Outsmarting Snow Geese is Easier Said than Done
I learned a huge lesson about snow geese while hunting with Will Beatty of Central Flyway Outfitters near Winnie in 1999. It was on the very first day the “conservation order” allowing electronic calls was put in to play.
We hit the field at 4 a.m. to set up a huge decoy spread consisting of close to 1,000 shells, rags and silhouettes. Nearby was a roost of 10,000-plus geese that had been flying right over this field every morning.
After we completed the task of setting up the huge spread, Beatty put us about 125 yards away from the spread itself. I questioned the logic in this, but he was confident about the tactic.
“I’m telling you the geese will see the spread and then immediately veer away from it,” he said. “Hopefully they will veer toward us hidden in this brush and give us a chance at them.”
As the huge flock rose off the roost, the formerly quiet morning was now filled with the near deafening sound of calling geese. About 1,000 of them moved in our direction. Almost as if someone programmed them to do so, the geese veered directly away from the decoys and flew right over toward us.
The calls were set up in a spot where the decoys were, and we were away from the calls and decoys.
“See, these birds are smart. You just have to try your best to be smarter than they are,” Beatty said as our party fired and a bunch of geese fell to the ground.
Sometimes being smarter than the geese is easier said than done. Those first shots were the only ones we took that day. This taught me a great lesson about electronic calls and geese and set the tone for what we are experiencing in Texas today.
Although we used the calls and decoys, they had minimum effect. We had to actually set up away from the decoys to get a shot. Also, this was the first time the calls were legal, and the birds were not just falling into the decoys.
The conservation order was intended to help reduce snow goose populations, which had grown so large they threatened to literally eat themselves out of house and home on their arctic nesting grounds. So, how good of a job has it done in that regard?
According to a paper titled, “Harvest, Survival and Abundance of Midcontinent Lesser Snow Geese Relative to Population Reduction Efforts,” the answer might just shock many hunters.The researchers in this paper represented everyone from the Canadian Wildlife Service to the U.S. Fish & Wildlife Service.
They wrote, “Overall, all three populations of light geese now exceed numbers present when the conservation order was initiated. We are confident that the abundance and population growth rate of midcontinent snow geese (as well as by Ross’s and greater snow geese ) currently exceeds the ability of existing numbers of hunters to exert harvest pressure that is necessary to impose sufficient additive mortality and thus effectively influence population growth.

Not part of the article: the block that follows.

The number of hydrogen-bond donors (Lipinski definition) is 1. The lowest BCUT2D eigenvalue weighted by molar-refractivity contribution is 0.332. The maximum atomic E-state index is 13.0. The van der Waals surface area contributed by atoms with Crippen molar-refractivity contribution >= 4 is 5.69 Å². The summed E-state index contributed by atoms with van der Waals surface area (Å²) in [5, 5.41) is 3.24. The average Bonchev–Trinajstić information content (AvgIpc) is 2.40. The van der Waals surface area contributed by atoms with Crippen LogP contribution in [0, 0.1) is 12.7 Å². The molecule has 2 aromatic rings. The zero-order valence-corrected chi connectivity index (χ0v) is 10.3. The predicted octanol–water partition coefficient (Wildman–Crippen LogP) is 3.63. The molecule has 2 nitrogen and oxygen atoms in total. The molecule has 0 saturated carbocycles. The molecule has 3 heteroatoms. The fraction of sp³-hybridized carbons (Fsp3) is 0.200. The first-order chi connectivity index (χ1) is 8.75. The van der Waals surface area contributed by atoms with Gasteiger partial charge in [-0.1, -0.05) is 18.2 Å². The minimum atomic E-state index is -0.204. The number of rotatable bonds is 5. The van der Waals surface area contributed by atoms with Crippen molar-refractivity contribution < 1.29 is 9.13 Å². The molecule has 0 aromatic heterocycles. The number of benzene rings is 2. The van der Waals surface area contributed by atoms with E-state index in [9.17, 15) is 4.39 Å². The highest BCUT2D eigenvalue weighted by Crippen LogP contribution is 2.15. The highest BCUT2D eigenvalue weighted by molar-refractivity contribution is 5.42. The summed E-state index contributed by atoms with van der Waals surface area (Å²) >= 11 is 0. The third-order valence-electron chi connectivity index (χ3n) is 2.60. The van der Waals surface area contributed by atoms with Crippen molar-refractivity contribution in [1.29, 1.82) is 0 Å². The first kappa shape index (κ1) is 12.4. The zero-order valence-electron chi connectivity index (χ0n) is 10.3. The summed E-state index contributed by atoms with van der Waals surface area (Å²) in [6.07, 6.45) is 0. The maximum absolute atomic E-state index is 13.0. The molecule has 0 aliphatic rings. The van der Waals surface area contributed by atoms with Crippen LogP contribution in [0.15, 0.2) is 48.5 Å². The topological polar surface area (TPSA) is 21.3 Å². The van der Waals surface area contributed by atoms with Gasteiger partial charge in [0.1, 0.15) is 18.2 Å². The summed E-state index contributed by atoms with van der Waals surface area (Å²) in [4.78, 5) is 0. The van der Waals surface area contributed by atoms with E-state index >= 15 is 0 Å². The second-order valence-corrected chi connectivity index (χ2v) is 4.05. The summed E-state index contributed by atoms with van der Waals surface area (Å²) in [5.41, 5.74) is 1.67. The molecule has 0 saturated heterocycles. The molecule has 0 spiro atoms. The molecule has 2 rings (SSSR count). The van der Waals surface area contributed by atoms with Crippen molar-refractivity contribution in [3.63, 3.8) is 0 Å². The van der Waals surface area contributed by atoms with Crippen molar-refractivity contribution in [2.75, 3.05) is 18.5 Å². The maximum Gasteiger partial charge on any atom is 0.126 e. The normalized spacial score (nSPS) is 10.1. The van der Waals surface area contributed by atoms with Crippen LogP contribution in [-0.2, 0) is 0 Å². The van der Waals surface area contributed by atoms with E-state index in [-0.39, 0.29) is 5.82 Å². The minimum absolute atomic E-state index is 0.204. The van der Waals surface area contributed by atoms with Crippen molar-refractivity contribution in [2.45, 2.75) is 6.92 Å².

“We suggest that abundance of midcontinent snow geese was seriously underestimated in the past, and that this underestimate may have contributed to an overconfidence which suggested harvest levels could achieve a goal of reduced survival and population reduction.
More geese should equal more goose hunting opportunities, right?
Wrong!—especially in Texas.
We first addressed the decline six years ago where we detailed a unique testimony given by then TPWD Migratory Bird Program Leader Dave Morrison before the TPWD Commission where he detailed how Texas’s population is decreasing while other states such as Kansas are on the rise.
“…They (Kansas) had 350- to 400,000 birds in their state, they killed 15,000. They are not putting pressure on their birds like we do. We had a mid-winter estimate of around 350- to 400,000 the year before last, and we shot about 250,000 birds.”
Texas hunters shot more than half of the light geese that wintered in Texas while Kansas only took a very small portion.
“Now that’s a direct relationship. I understand, that is just the indices compared to population estimates, he testified. “But the decline—you can see the decline—what’s going on. Now, understand that the intent was to cause birds to go down. That was the intent of the expanded and liberal seasons. But the continental population has not gone down. It’s simply a Texas problem.”
The wisest waterfowler I have ever hunted with is William L. (Bill) Sherrill who operates in Wharton County. I am not one to throw the word “guru” around, but if there is a waterfowl guru in Texas, he is it.
For years, he has put a strict limit on the number of geese taken and has been vocal over disapproval of the conservation order since its inception.
“There is a such thing as putting too much pressure on the birds, and with geese it seems like that’s exactly what we’re doing,” he said.
So, what about those stories of hunters taking hundreds of snows on one hunt?
They happen every once in a while, but with far less frequency in the past simply because there are not as many geese, and the ones we are hunting have been shot at from November through March throughout the Central Flyway.
In short, snow geese are adapting to hunting pressure; and it seems in large part, Texas is becoming a much less important part of their wintering plans.
That is not to say there aren’t huntable populations, because there are. Those populations however are far lower than the “glory days” of the past and probably will not improve with time.